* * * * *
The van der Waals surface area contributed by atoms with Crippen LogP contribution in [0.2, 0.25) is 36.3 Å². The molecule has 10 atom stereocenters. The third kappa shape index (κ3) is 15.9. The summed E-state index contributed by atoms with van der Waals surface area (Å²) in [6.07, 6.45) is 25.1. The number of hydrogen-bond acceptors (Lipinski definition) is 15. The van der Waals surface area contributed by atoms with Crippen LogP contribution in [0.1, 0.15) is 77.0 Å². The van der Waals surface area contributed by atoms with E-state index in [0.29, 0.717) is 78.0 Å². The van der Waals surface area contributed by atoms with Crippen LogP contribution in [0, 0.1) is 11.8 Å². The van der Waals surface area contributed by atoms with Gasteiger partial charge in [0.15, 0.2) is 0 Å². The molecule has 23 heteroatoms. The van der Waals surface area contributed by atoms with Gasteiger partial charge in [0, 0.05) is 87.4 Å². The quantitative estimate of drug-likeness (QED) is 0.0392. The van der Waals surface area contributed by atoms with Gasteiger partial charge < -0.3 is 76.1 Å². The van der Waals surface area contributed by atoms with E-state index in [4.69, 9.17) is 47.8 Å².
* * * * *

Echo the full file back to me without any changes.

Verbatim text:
The van der Waals surface area contributed by atoms with Crippen LogP contribution in [0.2, 0.25) is 36.3 Å². The molecule has 10 atom stereocenters. The third kappa shape index (κ3) is 15.9. The summed E-state index contributed by atoms with van der Waals surface area (Å²) in [6.07, 6.45) is 25.1. The number of hydrogen-bond acceptors (Lipinski definition) is 15. The van der Waals surface area contributed by atoms with Crippen LogP contribution in [0.1, 0.15) is 77.0 Å². The van der Waals surface area contributed by atoms with E-state index in [0.29, 0.717) is 78.0 Å². The van der Waals surface area contributed by atoms with Crippen LogP contribution in [0, 0.1) is 11.8 Å². The van der Waals surface area contributed by atoms with Gasteiger partial charge in [0.15, 0.2) is 0 Å². The molecule has 23 heteroatoms. The van der Waals surface area contributed by atoms with Gasteiger partial charge in [0, 0.05) is 87.4 Å². The quantitative estimate of drug-likeness (QED) is 0.0392. The van der Waals surface area contributed by atoms with Gasteiger partial charge < -0.3 is 76.1 Å². The van der Waals surface area contributed by atoms with E-state index in [4.69, 9.17) is 47.8 Å².